We are working on a new product where one of the key features is web scraping. Python is great for that, but everything we build here uses Elixir and friends. So, we could have a problem, right? Well, maybe not. This post explains what we did to make them work together.

It is important to highlight that we know there are several ways to build state-of-the-art web scrapers in Elixir, but we already have a solution in Python that works. We also have other priorities for the product and a limited time to build it. Every second counts. 🐻

1. Where do I add the Python code?

In the priv folder. According to the docs, this folder is the place to put all resources that are needed in production, but are not directly part of the source code. We think this is our case, so we’ve put the script there. You may have a different opinion, so feel free to change it as you see fit.

2. How to run it?

We tried two ways. Both have pros and cons, so use your judgment to decide what’s best for your use case. Important: If you expect to get something back from the script, you need to print the result from the Python code in order to capture it in Elixir.

This is the first one:

defmodule MyModule
  @python_dir Application.app_dir(:my_app, ["priv", "python_code"])

  def run_script(args) do
    case System.cmd(
          "python3.11 code.py '#{prepare_args_for_script(args)}'"
        cd: @python_dir,
        env: [{"PYTHONPATH", System.find_executable("python3.11")}]
    ) do
      {result, 0} ->

      {reason, _} ->
        {:error, reason}

  defp prepare_args_for_script(args) do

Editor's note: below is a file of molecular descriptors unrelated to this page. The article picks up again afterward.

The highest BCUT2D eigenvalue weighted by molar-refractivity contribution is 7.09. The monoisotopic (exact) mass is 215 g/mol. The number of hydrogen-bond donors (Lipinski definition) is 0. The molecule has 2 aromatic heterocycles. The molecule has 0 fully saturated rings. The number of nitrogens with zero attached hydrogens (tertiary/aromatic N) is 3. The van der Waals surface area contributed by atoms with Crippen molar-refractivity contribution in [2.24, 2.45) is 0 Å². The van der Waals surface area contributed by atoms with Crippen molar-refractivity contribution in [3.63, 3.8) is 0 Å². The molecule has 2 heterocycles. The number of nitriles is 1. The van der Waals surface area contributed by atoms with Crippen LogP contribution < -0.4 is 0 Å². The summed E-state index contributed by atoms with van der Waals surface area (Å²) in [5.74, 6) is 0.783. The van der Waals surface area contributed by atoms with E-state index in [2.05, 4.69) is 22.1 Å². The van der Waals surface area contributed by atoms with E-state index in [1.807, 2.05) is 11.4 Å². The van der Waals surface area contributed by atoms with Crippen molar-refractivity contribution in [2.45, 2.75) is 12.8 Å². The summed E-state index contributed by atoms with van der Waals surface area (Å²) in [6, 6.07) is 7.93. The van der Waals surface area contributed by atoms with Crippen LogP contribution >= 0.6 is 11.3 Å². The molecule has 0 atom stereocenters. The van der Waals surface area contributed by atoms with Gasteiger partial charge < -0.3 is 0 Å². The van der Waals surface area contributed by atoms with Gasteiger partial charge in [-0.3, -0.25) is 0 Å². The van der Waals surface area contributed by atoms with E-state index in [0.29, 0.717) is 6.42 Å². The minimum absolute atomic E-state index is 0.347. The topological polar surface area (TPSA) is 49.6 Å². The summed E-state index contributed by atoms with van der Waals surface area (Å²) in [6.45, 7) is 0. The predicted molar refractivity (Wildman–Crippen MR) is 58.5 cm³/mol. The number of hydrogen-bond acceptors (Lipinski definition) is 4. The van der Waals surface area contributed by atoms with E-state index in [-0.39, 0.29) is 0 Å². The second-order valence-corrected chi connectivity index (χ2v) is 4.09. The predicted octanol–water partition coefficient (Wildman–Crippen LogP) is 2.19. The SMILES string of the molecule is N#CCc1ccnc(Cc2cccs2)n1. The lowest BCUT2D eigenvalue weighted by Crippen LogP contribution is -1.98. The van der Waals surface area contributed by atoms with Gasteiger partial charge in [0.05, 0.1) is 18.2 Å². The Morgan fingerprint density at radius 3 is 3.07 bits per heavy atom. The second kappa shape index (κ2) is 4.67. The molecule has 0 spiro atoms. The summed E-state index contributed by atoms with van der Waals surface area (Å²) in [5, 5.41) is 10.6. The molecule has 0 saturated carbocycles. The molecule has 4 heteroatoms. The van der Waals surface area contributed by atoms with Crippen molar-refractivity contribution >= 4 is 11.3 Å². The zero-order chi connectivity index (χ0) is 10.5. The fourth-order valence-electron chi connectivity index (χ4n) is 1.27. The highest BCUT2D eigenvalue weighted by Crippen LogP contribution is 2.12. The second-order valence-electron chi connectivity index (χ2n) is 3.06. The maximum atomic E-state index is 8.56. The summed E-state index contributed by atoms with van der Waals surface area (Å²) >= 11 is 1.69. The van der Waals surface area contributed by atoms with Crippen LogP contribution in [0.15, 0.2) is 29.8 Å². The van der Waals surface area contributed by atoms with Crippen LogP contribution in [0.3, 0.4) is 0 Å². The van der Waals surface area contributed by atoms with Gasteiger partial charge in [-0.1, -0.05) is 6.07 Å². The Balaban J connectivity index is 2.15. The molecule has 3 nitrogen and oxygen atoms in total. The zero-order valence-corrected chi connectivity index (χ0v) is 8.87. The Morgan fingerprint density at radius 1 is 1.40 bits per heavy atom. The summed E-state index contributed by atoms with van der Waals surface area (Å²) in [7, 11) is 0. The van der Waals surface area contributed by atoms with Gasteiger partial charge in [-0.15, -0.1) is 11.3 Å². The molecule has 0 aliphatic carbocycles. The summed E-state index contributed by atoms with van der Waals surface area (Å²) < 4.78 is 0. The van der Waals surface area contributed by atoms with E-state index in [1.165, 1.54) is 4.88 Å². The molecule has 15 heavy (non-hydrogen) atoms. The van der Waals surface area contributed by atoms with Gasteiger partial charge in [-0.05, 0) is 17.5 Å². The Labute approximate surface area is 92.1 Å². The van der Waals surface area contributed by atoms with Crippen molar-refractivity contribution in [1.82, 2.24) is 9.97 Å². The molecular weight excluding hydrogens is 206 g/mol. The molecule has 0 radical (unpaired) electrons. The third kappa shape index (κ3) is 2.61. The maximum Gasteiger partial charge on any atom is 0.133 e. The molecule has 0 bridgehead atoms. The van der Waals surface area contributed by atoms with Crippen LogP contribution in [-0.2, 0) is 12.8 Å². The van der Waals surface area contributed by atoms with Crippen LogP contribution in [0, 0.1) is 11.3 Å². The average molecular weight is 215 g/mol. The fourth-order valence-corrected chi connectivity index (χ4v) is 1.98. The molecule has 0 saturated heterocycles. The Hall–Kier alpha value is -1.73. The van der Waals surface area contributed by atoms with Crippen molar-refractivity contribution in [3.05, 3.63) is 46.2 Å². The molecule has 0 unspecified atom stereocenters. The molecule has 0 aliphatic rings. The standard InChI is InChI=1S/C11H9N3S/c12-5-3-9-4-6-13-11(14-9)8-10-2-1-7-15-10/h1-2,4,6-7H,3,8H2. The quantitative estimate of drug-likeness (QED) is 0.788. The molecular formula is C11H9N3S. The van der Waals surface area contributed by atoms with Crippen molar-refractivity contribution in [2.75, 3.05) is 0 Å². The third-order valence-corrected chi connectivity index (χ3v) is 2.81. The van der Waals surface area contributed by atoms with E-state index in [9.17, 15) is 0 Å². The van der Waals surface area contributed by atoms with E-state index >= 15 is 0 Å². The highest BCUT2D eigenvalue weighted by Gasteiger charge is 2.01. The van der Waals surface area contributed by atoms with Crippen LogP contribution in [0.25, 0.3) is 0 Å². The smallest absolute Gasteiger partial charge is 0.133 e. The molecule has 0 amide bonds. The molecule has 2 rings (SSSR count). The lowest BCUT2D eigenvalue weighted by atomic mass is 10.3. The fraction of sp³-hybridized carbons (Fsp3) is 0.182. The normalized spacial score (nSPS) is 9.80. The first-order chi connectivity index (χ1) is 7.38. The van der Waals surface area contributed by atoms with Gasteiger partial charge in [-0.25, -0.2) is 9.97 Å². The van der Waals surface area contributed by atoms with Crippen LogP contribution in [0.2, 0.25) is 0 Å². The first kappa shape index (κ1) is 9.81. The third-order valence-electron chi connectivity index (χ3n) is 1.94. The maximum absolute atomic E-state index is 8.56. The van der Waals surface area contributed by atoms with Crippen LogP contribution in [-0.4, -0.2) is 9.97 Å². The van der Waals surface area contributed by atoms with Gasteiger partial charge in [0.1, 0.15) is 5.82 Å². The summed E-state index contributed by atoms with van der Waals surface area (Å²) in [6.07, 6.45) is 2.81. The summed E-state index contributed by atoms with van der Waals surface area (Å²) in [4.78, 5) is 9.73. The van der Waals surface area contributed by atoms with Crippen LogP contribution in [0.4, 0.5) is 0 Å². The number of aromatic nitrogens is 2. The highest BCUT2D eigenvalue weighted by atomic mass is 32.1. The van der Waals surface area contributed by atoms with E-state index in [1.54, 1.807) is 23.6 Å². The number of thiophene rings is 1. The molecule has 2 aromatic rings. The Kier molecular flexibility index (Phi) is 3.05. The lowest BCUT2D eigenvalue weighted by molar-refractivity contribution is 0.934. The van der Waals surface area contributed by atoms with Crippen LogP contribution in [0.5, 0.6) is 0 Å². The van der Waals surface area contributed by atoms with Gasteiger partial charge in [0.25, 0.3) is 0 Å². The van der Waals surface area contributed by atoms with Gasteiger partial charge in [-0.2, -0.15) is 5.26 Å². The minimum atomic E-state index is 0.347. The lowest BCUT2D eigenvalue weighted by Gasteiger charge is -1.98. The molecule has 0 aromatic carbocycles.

name: args.my_name,
      age: args.my_age,
      dream: args.my_dream
  • System.cmd/3 will execute the command with the given args;
  • We can send additional arguments to the script. In our case, we are sending a JSON with a few ones, so we need to encode it first. This is the reason why prepare_args_for_script/1 exists;
  • cd describes where to find the Python code;
  • env sets environment variables for the script.

The command will run once the function is executed. In our case, we expect to get a result from the script, so we need to wrap the command in a case...do block.

The second way is to use Ports. It works like this:

defmodule MyServer do
  use GenServer
  require Logger

  @python_dir Application.app_dir(:my_app, ["priv", "python_code"])

  def start_link(_args) do
    GenServer.start_link(__MODULE__, nil, name: __MODULE__)

  def run_external_script do
    GenServer.cast(__MODULE__, :run_external_script)

  @impl true
  def init(_args) do
    Process.flag(:trap_exit, true)

    {:ok, nil}

  @impl true
  def handle_cast(:run_external_script, state) do
    python_executable = System.find_executable("python3.11")

    port =
      Port.open({:spawn_executable, System.find_executable("bash")}, [
          "python3.11 code.py '#{prepare_args_for_script(args)}'"
        {:cd, ~c"#{@python_dir}"},
        {:env, [{~c"PYTHONPATH", ~c"#{python_executable}"}]}

    {:noreply, port}

  @impl true
  def handle_info({port, {:data, result}}, state) do
    # result is the output of the script
    # do whatever thing you want to do with it
    {:noreply, state}

  @impl true
  def handle_info({:EXIT, port, reason}, _state) do
    Logger.warning("Script exited.")

    {:noreply, nil}
  • This version uses the GenServer to invoke the script;
  • We have opened a port to run the script and save it in the GenServer state;
  • Each time new data is available from the script, the handle_info({port, {:data, result}}, state) callback is invoked;
  • When opening a port, we had to use System.find_executable/1 to run the bash command. I’m not sure why, but it works;
  • Since it uses Erlang Ports, we need to use the ~c sigil for both :cd and :env options. This is because the commands expect Erlang strings, which use single quotes, and not Elixir strings, which use double quotes.

The great thing about the second version is that the code runs asynchronously, but it is more complex. Again, use your judgment to decide which version is best for your use case.

See you in the next post!